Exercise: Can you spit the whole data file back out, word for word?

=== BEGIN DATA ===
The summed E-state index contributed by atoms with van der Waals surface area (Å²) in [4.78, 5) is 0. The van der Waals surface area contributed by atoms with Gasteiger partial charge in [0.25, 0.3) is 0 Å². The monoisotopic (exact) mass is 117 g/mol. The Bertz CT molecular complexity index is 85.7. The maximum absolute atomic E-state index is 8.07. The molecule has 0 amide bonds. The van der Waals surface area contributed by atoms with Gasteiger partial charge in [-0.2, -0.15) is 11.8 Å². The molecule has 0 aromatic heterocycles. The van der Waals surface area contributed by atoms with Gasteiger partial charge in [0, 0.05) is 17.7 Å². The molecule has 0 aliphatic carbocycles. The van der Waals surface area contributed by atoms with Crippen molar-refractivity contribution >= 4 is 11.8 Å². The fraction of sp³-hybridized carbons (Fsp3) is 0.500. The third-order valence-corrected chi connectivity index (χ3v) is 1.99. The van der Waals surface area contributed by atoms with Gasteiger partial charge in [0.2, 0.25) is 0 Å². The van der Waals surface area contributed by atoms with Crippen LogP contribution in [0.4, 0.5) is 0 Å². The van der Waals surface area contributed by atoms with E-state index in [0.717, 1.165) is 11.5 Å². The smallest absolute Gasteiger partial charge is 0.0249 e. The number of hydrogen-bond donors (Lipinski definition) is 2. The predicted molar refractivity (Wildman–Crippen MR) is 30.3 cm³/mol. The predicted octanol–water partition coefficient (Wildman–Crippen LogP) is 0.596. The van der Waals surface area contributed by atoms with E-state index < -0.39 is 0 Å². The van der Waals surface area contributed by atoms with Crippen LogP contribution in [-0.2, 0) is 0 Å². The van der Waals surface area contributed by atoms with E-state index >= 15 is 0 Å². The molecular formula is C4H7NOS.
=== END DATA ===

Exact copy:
The summed E-state index contributed by atoms with van der Waals surface area (Å²) in [4.78, 5) is 0. The van der Waals surface area contributed by atoms with Gasteiger partial charge in [0.25, 0.3) is 0 Å². The monoisotopic (exact) mass is 117 g/mol. The Bertz CT molecular complexity index is 85.7. The maximum absolute atomic E-state index is 8.07. The molecule has 0 amide bonds. The van der Waals surface area contributed by atoms with Gasteiger partial charge in [-0.2, -0.15) is 11.8 Å². The molecule has 0 aromatic heterocycles. The van der Waals surface area contributed by atoms with Gasteiger partial charge in [0, 0.05) is 17.7 Å². The molecule has 0 aliphatic carbocycles. The van der Waals surface area contributed by atoms with Crippen molar-refractivity contribution >= 4 is 11.8 Å². The fraction of sp³-hybridized carbons (Fsp3) is 0.500. The third-order valence-corrected chi connectivity index (χ3v) is 1.99. The van der Waals surface area contributed by atoms with Gasteiger partial charge in [0.2, 0.25) is 0 Å². The van der Waals surface area contributed by atoms with Crippen LogP contribution in [0.4, 0.5) is 0 Å². The van der Waals surface area contributed by atoms with E-state index in [0.717, 1.165) is 11.5 Å². The smallest absolute Gasteiger partial charge is 0.0249 e. The number of hydrogen-bond donors (Lipinski definition) is 2. The predicted molar refractivity (Wildman–Crippen MR) is 30.3 cm³/mol. The predicted octanol–water partition coefficient (Wildman–Crippen LogP) is 0.596. The van der Waals surface area contributed by atoms with E-state index < -0.39 is 0 Å². The van der Waals surface area contributed by atoms with Crippen LogP contribution in [-0.2, 0) is 0 Å². The van der Waals surface area contributed by atoms with E-state index >= 15 is 0 Å². The molecular formula is C4H7NOS.